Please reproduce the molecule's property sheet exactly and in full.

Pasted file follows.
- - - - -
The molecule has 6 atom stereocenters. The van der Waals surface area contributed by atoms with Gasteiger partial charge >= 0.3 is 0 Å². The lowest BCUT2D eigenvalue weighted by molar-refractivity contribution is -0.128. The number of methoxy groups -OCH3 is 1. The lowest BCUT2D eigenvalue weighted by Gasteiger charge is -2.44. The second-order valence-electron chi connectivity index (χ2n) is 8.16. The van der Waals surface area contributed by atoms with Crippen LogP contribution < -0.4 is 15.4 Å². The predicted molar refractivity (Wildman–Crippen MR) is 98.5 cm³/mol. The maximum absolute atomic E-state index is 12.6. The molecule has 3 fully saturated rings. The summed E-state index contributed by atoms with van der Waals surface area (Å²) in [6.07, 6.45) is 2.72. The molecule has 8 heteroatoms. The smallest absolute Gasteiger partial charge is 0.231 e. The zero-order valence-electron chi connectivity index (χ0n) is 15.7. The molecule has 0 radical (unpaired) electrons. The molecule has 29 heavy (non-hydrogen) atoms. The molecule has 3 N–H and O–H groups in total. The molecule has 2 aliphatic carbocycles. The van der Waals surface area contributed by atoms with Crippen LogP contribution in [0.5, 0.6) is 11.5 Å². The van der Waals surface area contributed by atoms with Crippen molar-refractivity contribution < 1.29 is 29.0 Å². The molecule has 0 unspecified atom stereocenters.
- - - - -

The molecule has 6 atom stereocenters. The van der Waals surface area contributed by atoms with Gasteiger partial charge >= 0.3 is 0 Å². The lowest BCUT2D eigenvalue weighted by molar-refractivity contribution is -0.128. The number of methoxy groups -OCH3 is 1. The lowest BCUT2D eigenvalue weighted by Gasteiger charge is -2.44. The second-order valence-electron chi connectivity index (χ2n) is 8.16. The van der Waals surface area contributed by atoms with Crippen LogP contribution < -0.4 is 15.4 Å². The predicted molar refractivity (Wildman–Crippen MR) is 98.5 cm³/mol. The maximum absolute atomic E-state index is 12.6. The molecule has 3 fully saturated rings. The summed E-state index contributed by atoms with van der Waals surface area (Å²) in [6.07, 6.45) is 2.72. The molecule has 8 heteroatoms. The smallest absolute Gasteiger partial charge is 0.231 e. The zero-order valence-electron chi connectivity index (χ0n) is 15.7. The molecule has 0 radical (unpaired) electrons. The molecule has 29 heavy (non-hydrogen) atoms. The molecule has 3 N–H and O–H groups in total. The molecule has 2 aliphatic carbocycles. The van der Waals surface area contributed by atoms with Crippen LogP contribution in [0.5, 0.6) is 11.5 Å². The van der Waals surface area contributed by atoms with Crippen molar-refractivity contribution < 1.29 is 29.0 Å². The molecule has 0 unspecified atom stereocenters.